Moshe Carmel, army officer: born Minsk, Poland 1911; married (two daughters); died Tel Aviv 14 August 2003.
As Israel's northern front commander in the 1948-49 Middle East war, Moshe Carmel was responsible for the conquest of the Arab cities of Acre and Nazareth and the Arab quarters of Haifa. His troops drove Arab fighters out of Western Galilee, which the 1947 United Nations partition plan had allocated to the Arabs, thus securing the north for the fledgling Jewish state. Four of Carmel's brigades routed Fawzi Kaoukji's Arab Liberation Army in a 60-hour operation in Upper Galilee, which had been allocated to Israel.
Carmel could be a ruthless commander, threatening the besieged residents of Acre that he would "destroy you to the last man" if they did not surrender. They quickly complied. In an offensive against four recalcitrant Western Galilee villages, he ordered his troops "to attack in order to conquer, to kill among the men, to destroy and burn the villages".
The Israeli historian Benny Morris wrote in The Birth of the Palestinian Refugee Problem (1987) that Carmel wanted both to punish the villagers for past acts against Jewish settlements and "to make sure the villagers could and would never return". Most of them fled to Lebanon. Morris added that, although there was no formal government decision to expel Arabs en masse, "the commanders saw fit to completely clear the vital roads and border areas of Arab communities".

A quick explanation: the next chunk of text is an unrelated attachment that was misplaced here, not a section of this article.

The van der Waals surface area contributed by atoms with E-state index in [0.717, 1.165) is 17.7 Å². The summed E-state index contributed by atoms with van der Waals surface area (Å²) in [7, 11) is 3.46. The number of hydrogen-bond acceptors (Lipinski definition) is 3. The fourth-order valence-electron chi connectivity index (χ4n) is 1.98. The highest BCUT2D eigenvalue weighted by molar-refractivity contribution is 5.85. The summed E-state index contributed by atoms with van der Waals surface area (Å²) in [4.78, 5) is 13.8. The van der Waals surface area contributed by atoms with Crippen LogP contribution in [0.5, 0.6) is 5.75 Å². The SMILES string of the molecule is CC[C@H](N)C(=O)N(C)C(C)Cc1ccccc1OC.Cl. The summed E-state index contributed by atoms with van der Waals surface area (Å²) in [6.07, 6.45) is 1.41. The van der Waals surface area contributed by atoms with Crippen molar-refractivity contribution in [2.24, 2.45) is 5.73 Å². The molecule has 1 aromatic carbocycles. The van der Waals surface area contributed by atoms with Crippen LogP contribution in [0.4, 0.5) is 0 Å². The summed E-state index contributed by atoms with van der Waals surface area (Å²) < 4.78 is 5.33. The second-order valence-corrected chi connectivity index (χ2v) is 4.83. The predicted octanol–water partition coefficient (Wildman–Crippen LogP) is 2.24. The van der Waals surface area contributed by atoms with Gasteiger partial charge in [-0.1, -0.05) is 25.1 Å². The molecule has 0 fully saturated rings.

Moshe Carmel was born in Minsk, then part of Poland and now in Belarus, in 1911. He moved to British-ruled Palestine in 1924 and settled on Kibbutz Na'an in the Thirties. He joined the Hagana, the underground precursor of the Israeli army, and was imprisoned by the British between 1939 and 1941. He resumed his military activities after his release and was appointed officer commanding the Haifa district (1947), brigade commander (1948) and northern front commander (1948-50).
After retiring from the army with the rank of major-general, Carmel was elected to the Knesset, Israel's parliament, in 1955. He served twice as Transport Minister in Labour governments, from 1955 to 1956 and from 1966 to 1969. In late September 1956, two months after the Egyptian president Gamal Abdel Nasser had nationalised the Suez Canal, the Israeli prime minister, David Ben- Gurion, sent Carmel to Paris as part of a secret mission to explore a joint Anglo-French-Israeli invasion of Egypt. The outcome was the Suez war.
Between stints at the Transport Ministry, Carmel edited Lamerhav, a left-wing daily paper. Following his retirement from politics, he served on the board of El Al, the national airline.
Eric SilverReuse content